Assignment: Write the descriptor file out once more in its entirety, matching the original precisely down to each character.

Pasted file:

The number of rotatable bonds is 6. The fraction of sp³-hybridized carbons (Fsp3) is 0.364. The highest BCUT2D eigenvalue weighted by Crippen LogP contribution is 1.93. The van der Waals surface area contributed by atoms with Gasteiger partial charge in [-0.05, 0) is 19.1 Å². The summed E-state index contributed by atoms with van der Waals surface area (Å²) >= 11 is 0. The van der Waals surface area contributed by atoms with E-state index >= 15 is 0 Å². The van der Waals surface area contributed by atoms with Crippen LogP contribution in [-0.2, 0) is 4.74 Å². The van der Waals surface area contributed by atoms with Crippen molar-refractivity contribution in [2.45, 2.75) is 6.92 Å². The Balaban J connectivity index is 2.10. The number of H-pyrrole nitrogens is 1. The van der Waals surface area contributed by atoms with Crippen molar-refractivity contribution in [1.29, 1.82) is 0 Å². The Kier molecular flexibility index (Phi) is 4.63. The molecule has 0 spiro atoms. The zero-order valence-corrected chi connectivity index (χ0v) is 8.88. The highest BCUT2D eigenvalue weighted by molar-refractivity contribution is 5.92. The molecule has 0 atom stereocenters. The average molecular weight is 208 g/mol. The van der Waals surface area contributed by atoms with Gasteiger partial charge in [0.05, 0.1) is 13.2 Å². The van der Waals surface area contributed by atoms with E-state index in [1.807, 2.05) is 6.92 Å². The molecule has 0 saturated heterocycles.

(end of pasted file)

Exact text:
The number of rotatable bonds is 6. The fraction of sp³-hybridized carbons (Fsp3) is 0.364. The highest BCUT2D eigenvalue weighted by Crippen LogP contribution is 1.93. The van der Waals surface area contributed by atoms with Gasteiger partial charge in [-0.05, 0) is 19.1 Å². The summed E-state index contributed by atoms with van der Waals surface area (Å²) >= 11 is 0. The van der Waals surface area contributed by atoms with E-state index >= 15 is 0 Å². The van der Waals surface area contributed by atoms with Crippen LogP contribution in [-0.2, 0) is 4.74 Å². The van der Waals surface area contributed by atoms with Crippen molar-refractivity contribution in [2.45, 2.75) is 6.92 Å². The Balaban J connectivity index is 2.10. The number of H-pyrrole nitrogens is 1. The van der Waals surface area contributed by atoms with Crippen molar-refractivity contribution in [1.29, 1.82) is 0 Å². The Kier molecular flexibility index (Phi) is 4.63. The molecule has 0 spiro atoms. The zero-order valence-corrected chi connectivity index (χ0v) is 8.88. The highest BCUT2D eigenvalue weighted by molar-refractivity contribution is 5.92. The molecule has 0 atom stereocenters. The average molecular weight is 208 g/mol. The van der Waals surface area contributed by atoms with Gasteiger partial charge in [0.05, 0.1) is 13.2 Å². The van der Waals surface area contributed by atoms with E-state index in [1.807, 2.05) is 6.92 Å². The molecule has 0 saturated heterocycles.